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François Marie Perrin du Lac, a French émigré, was an administrator in Saint Domingue during the time of the revolution and fought on the side of the colonials against Toussaint L'Ouverture. In 1791, he accompanied French officials to the United States to seek help from Congress to combat the insurrection. Prevented from returning to France as a result of the war between France and England, he traveled through the United States and explored the southern and western states, visiting Louisiana, Mississippi, Ohio, Illinois, Maryland, and Pennsylvania. The result of this journey was his Travels Through the Two Louisianas, and Among the Savage Nations of the Missouri; Also, in the United States, Along the Ohio, and the Adjacent Provinces, in 1801, 1802, & 1803, published in London in 1807.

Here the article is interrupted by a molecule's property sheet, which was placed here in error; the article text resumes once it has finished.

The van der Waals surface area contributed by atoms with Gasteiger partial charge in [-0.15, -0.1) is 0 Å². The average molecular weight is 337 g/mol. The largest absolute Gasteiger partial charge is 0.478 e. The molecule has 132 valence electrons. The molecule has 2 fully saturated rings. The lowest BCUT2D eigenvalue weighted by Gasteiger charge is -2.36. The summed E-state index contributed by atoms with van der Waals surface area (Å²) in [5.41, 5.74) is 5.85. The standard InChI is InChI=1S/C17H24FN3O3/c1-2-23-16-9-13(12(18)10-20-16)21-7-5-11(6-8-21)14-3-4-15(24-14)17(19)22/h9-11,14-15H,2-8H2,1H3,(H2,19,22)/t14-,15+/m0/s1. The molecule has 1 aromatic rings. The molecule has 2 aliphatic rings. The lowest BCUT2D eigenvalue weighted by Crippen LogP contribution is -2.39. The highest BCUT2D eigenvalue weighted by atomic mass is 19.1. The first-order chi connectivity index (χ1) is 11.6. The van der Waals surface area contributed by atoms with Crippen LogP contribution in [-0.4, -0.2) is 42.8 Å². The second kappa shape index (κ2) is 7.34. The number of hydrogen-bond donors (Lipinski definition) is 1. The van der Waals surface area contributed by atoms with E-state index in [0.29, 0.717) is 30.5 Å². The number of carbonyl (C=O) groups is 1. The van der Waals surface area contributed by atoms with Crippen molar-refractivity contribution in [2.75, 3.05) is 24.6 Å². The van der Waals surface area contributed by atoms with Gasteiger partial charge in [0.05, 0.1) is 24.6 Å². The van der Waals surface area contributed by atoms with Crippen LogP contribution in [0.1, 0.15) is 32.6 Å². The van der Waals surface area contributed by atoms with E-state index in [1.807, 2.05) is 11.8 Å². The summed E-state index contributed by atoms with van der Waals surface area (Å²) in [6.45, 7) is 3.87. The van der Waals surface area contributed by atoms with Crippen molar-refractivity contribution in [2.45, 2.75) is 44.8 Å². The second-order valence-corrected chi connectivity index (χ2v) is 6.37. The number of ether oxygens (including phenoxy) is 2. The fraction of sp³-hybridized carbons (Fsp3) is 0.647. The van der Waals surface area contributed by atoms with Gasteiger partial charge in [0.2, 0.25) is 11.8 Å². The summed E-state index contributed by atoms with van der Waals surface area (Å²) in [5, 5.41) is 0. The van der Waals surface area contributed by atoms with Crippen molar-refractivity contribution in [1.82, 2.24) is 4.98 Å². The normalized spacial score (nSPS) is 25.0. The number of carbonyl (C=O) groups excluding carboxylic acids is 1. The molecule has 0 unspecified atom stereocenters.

Like a number of other newcomers or visitors to New Orleans, du Lac found more to criticize than to praise. His chapter on the city during the last days of Spanish rule begins, "New Orleans, at which I arrived in six weeks, does not merit a favorable description." du Lac found the city dirty, smelly, and unhealthy, the Spanish officials corrupt and foolish, the clergy debauched, and the Creoles vain and overly fond of pleasure. Nevertheless, he lamented the loss of the French empire in the New World. On the page shown here, he lists the income derived by Spain from the Louisiana colony (and hints that if not for Spanish corruption and mismanagement, the colony could provide far more riches).
     [François Marie Perrin du Lac. Travels Through the Two Louisianas . . . (London, 1807)]

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